FALL RIVER – Copicut Woods

Despite its location just outside the heart of Fall River, this property had the feel of a much more rural destination–we could have been in Vermont. We didn’t see everything that the Trustee’s side had to offer because we wanted to check out the Bioreserve as well. The Bioreserve turned out to be a fairly standard hiking experience. It was pretty, but very muddy. The Trustee’s property had more to look at: vernal pools, stone walls, the Ed Shed (a covered place to rest), and, of course, the coolest water crossing we’ve found so far: the log bridge (see below). If we go back again, we’d cut out the Bioreserve and stay solely on the Trustees property. Next time we’ll be sure to see all of this abandoned farm, including the Miller Trail, a 150-year-old old cart path that follows some impressively thick and tall stone walls. There are 5.4 miles of trails at Copicut Woods, and we had planned on covering a lot of it. Alas, with the rain and the rawness of the day, as well as the muddy trails, we ended without exploring the property to the fullest. But that’s ok–it gives us a reason to go back! Added bonus of this hike: it’s within 10 minutes of downtown Fall River where there is plenty to eat, drink, and do.



Indian Town Road

Fall River, MA 02790

Get directions on Google Maps (We used this link provided on the Trustee’s website)


There are a few options from the parking lot. If you’d like to stay mainly on the Trustee’s property, the most direct access is the Shockley trail, located across the street from the lot. However, if you’d like a sampling of both the South Eastern Massachusetts Bioreserve and the Trustees, take the Horseshoe Trail like we did. After you cross Indian Head Road, you’ll pick up the Shockley trail in the Trustee’s property past waypoints 3 and 4. We turned at waypoint 5 (The Soggy Bottom Trail was our plan, but it was closed due it its, well, soggy bottom.) and checked out the Ed Shed. It provided nice shelter on a rainy day! Then we took the Meadowhawk trail back towards the road. To get to the log bridge that we loved so much, make sure you take the trail on your left when you’re almost back to the road. From the road, we picked up the Shockley Trail back to the parking lot.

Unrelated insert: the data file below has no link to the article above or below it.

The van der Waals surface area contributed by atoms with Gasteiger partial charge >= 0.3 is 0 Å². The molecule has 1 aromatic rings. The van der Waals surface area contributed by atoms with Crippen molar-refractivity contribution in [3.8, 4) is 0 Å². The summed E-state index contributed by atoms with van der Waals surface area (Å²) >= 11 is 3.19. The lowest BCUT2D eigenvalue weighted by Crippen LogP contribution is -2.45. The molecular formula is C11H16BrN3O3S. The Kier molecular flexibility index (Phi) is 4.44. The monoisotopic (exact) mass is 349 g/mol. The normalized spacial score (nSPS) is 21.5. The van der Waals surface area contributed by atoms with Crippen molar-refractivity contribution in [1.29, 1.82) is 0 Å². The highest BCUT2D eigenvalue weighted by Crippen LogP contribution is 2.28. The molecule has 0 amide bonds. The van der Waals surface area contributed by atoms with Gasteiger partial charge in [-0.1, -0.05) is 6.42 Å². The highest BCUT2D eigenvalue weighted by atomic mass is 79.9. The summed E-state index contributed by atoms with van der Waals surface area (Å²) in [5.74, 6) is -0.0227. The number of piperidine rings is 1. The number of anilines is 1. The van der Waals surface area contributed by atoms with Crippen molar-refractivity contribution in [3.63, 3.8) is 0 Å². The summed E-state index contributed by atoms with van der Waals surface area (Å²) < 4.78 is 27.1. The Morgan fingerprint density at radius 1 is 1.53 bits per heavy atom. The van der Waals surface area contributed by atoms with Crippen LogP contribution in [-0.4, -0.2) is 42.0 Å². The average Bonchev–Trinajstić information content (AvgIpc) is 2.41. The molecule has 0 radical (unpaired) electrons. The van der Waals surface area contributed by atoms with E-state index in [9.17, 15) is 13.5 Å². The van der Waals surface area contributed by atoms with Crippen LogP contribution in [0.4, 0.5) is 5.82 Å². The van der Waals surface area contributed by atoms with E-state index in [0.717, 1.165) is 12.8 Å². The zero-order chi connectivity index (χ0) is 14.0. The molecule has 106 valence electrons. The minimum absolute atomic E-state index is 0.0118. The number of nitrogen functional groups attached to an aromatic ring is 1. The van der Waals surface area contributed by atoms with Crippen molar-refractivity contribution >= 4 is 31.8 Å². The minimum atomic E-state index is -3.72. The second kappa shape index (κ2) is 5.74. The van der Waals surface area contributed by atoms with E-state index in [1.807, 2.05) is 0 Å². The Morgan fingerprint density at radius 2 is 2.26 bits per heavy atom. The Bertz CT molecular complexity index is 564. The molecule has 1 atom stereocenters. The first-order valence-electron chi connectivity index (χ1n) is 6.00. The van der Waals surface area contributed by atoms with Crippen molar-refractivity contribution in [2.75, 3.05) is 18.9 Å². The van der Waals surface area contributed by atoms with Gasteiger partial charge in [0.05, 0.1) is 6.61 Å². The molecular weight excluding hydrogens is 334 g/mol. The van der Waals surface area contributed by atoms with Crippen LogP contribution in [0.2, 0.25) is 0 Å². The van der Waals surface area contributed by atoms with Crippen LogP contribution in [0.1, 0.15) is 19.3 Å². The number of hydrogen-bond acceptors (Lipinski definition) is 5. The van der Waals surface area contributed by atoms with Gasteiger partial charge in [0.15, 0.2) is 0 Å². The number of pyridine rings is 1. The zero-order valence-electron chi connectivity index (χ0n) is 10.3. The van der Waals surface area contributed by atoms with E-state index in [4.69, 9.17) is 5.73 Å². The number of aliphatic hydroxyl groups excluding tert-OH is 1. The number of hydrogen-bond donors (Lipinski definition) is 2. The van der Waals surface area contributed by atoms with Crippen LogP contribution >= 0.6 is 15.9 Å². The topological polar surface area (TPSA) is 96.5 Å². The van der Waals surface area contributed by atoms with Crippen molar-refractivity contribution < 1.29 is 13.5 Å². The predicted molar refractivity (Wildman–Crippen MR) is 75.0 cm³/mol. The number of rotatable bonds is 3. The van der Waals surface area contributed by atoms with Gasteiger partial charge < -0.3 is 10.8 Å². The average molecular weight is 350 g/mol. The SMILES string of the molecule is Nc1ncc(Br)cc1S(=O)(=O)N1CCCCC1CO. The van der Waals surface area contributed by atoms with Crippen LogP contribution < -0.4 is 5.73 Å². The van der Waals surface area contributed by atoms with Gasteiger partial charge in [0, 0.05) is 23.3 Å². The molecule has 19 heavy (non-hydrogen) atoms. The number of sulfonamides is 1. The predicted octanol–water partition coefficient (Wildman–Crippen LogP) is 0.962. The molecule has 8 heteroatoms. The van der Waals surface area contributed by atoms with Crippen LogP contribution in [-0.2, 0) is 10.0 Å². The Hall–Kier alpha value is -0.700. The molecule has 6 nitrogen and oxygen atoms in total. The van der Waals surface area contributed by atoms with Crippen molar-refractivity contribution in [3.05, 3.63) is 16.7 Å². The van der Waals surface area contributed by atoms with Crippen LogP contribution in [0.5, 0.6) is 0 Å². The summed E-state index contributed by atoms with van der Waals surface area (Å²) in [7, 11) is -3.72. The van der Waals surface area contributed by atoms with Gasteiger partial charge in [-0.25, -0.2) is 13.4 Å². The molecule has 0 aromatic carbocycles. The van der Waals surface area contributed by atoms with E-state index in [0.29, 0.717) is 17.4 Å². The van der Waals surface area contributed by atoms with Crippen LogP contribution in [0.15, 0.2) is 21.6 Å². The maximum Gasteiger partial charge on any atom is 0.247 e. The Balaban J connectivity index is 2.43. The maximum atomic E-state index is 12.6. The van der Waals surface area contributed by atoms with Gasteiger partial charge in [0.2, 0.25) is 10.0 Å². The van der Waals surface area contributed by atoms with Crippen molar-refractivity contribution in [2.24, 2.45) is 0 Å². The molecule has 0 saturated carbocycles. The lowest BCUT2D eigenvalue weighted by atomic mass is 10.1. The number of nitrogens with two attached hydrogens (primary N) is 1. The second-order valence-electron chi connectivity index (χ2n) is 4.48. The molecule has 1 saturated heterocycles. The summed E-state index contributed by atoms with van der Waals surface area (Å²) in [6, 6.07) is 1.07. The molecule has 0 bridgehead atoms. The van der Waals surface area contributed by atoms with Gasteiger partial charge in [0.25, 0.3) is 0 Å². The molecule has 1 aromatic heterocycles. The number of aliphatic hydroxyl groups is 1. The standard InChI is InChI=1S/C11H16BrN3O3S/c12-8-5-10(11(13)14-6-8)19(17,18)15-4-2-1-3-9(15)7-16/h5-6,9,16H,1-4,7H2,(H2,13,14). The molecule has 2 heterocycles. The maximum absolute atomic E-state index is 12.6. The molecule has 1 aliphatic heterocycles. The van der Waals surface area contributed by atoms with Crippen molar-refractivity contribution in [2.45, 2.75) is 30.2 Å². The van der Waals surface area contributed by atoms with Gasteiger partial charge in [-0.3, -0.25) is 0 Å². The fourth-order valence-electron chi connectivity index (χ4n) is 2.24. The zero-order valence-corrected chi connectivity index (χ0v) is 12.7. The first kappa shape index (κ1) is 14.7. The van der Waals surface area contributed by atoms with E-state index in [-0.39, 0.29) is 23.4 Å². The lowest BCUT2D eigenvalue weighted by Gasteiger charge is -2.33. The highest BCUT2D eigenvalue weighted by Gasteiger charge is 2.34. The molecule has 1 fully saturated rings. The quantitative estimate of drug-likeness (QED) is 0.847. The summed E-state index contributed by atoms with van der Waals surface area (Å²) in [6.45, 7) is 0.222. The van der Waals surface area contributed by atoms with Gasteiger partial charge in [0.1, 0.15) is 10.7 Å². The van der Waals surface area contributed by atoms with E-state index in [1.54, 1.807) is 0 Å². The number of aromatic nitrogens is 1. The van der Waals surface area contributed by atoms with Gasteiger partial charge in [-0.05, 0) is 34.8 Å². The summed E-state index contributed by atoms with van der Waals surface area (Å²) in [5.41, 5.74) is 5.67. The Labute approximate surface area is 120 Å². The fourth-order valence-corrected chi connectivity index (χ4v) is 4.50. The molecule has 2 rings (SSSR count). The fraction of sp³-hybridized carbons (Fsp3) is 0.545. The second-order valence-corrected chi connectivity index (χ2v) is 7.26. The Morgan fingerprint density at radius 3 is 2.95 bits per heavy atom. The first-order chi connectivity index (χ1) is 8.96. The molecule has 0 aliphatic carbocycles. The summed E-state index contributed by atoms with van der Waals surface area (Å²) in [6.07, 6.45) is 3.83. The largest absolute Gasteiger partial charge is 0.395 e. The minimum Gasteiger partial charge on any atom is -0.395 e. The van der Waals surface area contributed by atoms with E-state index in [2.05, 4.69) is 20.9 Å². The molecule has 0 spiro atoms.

Trail Map

P.I.N.T. Score

Rated on a scale of 1 (difficult/not good) to 5 (easy/awesome!)

P – Parking & Access – 4 (There is a small lot and roadside parking, so parking was sufficient. Parking at this Trustee’s property is free.)

I – Interest Level – 3 (The kids thought this looked like any other hiking trail in the Bioreserve: lots of trees. However, once we hit the Trustee’s Property, things got more interesting: vernal pools, a cool stone bridge, the Ed Shed, and stone walls. When we got to the log bridge (see pictures) below, the hike suddenly became memorable! )

N – Navigation – 4 (In the Trustees property, everything is blazed and there are maps all around that indicate your location.)

T – Terrain – 4 (The Bioreserve area has some parts where there are obstacles like rocks and roots, but overall, it’s pretty flat. The Trustees side is wide and flat for the most part. However, you could NOT cross the log bridge with a stroller! However, you can easily stay straight on the Meadhowhawk Trail all the way to the road and avoid the log bridge. )

The P.I.N.T. Score represents our opinions of this trail.  It reflects our experience, perception, and physical health.  Therefore, the scores are not intended to be expert advice, nor will they be accurate for everyone: we cannot judge what may or may not be appropriate for each individual’s different abilities.  Consult a physician or medical expert before attempting any new physical activity. Hiking contains inherent hazards, so hike at your own risk.  You should always make your own decisions about what level of physical activity is appropriate for you and your family. Weather and other factors may affect trail conditions. Remember, trail conditions may change suddenly and drastically at any time.


  1. The “bridges” over the wet areas in the Bioreserve

2. The weird marking tree. This was along the Horseshoe Trail

3. The stone bridge on Shockley Trail (between waypoints 4 and 5)

4. The Ed Shed

5. The log bridge. This was by far the highlight of the hike for all the kids (and the adults, too). You’ll find it off the Meadowhawk Trail. Take the shortcut to the left off the trail before you hit the road. This shortcut leads you back to waypoint 3/4 on the map.

And here are our pictures from the rest of the walk!


After we hiked, we ventured into the center of Fall River to go to Portugalia, a posh Portuguese market. The kids were mesmerized by the huge containers of frozen crayfish, lobsters, king crab legs, and whole octopuses, which can be yours for $80! The store also has a cafe, a hot food to-go section featuring traditional portuguese cuisine, a seemingly decent wine selection, a small and not very mighty craft beer selection, and lots of Portuguese sweets. Yum!

For craft beer/breweries, check out Canned Heat or Troy City!

The Lizzie Borden home was also recently just purchased by a ghost hunter. He plans on opening it again soon for numerous events, including ax throwing (ha!).

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